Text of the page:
SmarTech Analysis has released its first report dedicated to the plastic 3D printing sector. Its flagship Polymer Parts Produced: AM Applications Market Analysis estimates the production volumes and resulting estimated market values of 3D printed polymer components. The leading market research firm dedicated to additive manufacturing (AM) has projected that, due to the adoption of 3D printing for manufacturing across a number of verticals over the next 10 years, polymer AM parts will represent $26 billion in revenues annually.
The new publication complements SmarTech’s original Metal Parts Produced data product, allowing for broader coverage of the AM industry. This inaugural, data-only report tracks the production volumes and resulting market value of polymer components, including prototypes, tools and tooling, and end-use production items. They span eight major industries with dozens of part categorizations, ranging from aircraft interiors and unmanned aerial vehicle (UAV) parts in aerospace to dental and personalized surgical guides in healthcare.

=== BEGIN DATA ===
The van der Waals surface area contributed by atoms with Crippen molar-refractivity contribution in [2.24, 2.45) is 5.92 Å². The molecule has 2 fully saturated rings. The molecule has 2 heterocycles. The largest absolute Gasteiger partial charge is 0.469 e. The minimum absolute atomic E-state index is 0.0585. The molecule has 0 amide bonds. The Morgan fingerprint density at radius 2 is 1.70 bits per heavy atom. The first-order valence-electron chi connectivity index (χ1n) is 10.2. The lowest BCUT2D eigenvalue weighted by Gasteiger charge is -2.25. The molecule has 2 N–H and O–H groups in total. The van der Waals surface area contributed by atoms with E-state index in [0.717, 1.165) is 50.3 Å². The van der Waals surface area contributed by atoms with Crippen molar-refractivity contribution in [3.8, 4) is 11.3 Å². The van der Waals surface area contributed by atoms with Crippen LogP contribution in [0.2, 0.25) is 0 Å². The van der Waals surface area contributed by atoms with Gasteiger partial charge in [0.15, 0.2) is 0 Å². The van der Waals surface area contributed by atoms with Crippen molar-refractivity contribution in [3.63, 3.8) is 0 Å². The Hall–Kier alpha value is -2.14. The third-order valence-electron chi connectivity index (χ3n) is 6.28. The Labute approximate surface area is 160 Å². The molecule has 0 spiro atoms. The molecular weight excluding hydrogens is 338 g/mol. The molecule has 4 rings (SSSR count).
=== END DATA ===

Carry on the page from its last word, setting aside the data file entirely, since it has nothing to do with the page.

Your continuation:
Polymer 3D Printing Matures into End Use Parts
The report details the growth and maturation of polymer AM. As the technology becomes increasingly competitive with injection molding and other plastic manufacturing technologies, AM is being used for greater numbers of end use parts, functional tooling and prototypes. In particular, it projects that the use of powder-based 3D printing is becoming the dominant method for polymer components, whereas in the past it shared the parts market with filament techniques. Highlighting developments from HP, EOS, 3D Systems, Stratasys, and others, SmarTech estimates that the number of items made with powder-based technologies will exceed 100 million annually by 2025.
The market research firm also indicates that the top five fastest expanding part categories in terms of compound annual growth rate (CAGR) are most frequently end use components for every major polymer print technology through 2030. This is most true of aerospace, which saw the highest CAGR for end use parts across all technologies, followed by consumer goods. Because medical 3D printing (including dental) is comparatively more mature, its growth is more modest compared to industrial applications.
Like its Metal companion, the Polymer Parts Produced database will be updated yearly and is available as a one-time or subscription purchase. It can be fully customized to the needs of the client, meaning that individual data segments and subsets can be acquired, as well. For custom or subscription pricing, contact firstname.lastname@example.org. More information about the report can be found here.
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